Sunday, 28 November 2010

Dear British Government: You've Screwed Up Visas Badly

Last week the British government announced they're effectively wiping out the Tier-1 visa. For those not familiar with it the Tier-1 visa is the points based visa that most non-EU software developers and startup founders use to operate in the UK (it's also used by academics, scientists and engineers).

The announcement this week reduces the number of Tier-1 visas from 14,000 down to a mere 1,000. To put that in perspective there are 330,000 professional software developers in the UK. Many of the most talented developers I've had the pleasure to work with in the UK have been here on Tier-1 visas.

Whereas before any talented software developer with a track record could come to the UK on a Tier-1 visa to start a company, now to enter the country they'll have to get a specialist "founder visa" which is much harder to qualify for.

The UK government is shooting itself it in the foot, they're introducing a hard to qualify for "founders visa" while removing the visa option that most foreign startup founders actually use in practice.

To make matters worse the government is actually using the cut in Tier-1 visas to increase the number of Tier-2 visas. The difference between the two categories is that a Tier-1 allows the holder to move freely between jobs (or start their own company), while Tier-2 ties the holder down to a particular company.

The Tier-1 visa didn't surpress salaries, if an employer didn't pay the holder a competitive salary then the visa holder could just go and work for another employer in the UK.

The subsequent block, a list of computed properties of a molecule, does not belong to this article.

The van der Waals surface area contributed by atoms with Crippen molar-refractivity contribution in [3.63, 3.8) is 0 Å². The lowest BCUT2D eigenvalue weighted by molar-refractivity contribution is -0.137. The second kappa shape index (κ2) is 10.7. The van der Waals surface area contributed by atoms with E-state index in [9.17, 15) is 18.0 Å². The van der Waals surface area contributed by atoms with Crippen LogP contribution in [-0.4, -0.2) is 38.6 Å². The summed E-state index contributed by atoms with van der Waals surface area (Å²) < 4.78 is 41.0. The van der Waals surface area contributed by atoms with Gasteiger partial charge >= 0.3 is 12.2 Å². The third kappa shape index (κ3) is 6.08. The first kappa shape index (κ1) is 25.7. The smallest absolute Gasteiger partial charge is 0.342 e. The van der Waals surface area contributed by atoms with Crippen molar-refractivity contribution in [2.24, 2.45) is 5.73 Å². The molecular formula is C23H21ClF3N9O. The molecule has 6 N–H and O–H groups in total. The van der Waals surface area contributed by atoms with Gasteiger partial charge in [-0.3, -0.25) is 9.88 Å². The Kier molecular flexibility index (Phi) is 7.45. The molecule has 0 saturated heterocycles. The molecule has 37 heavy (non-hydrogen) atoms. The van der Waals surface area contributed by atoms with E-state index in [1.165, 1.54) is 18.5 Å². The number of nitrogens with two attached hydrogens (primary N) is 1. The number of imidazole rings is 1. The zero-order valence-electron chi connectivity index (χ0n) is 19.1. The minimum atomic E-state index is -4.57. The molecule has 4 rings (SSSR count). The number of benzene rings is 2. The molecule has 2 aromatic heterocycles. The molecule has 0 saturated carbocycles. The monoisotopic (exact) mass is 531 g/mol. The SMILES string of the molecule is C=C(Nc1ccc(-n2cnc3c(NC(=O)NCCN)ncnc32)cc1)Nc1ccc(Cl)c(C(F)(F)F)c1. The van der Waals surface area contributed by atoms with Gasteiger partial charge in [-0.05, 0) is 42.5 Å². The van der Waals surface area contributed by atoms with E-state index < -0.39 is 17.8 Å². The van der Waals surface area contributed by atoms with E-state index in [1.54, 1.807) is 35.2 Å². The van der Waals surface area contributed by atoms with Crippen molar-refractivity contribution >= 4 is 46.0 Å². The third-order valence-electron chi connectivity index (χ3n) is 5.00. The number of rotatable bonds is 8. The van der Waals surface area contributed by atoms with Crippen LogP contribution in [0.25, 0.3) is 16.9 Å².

However the Tier-2 visa does surpress salaries. With a Tier-2 visa the holder is tied to their employer (as long as they want to remain in the country) and can't change jobs, so the company knows that it doesn't have to pay a competitive salary. That's the reason why employers wanted Tier-2 visas rather than Tier-1 visas.

In one week the UK's gone from having one of the most talent and entrepreneur friendly visa systems in the world to one of the worst.

I'm making an open plea to the government: When people complain about immigration, they're not complaining about software developers, engineers, scientists and academics. Please don't ruin our international competitiveness for the sake of appearing to do something about immigration.

Wednesday, 24 November 2010

Ideas For Startups: Advertising Ideas

In the spirit of my previous post on the value of ideas I've decided to write up a series of posts (each post following a theme) covering some of the ideas I've had for startups but haven't got around to work on (yet).

In this post I'll be covering ideas for advertising related startups. So without further ado, here they are:

1) A Real Demographics Ad Network

Plenty of websites (small social networks, forums, dating sites) have lots of information on their individual users in term of age, gender, interests, etc. But the only way they can monetize this information is by building their own ad network (as Facebook, Linkedin and PlentyOfFish did) that allows custom targeting. A third-party network that sites like these could easily integrate into would mean more money for the sites, more relevant ads for the end users and an alternative to Facebook Ads.

2) Facebook Ad Tools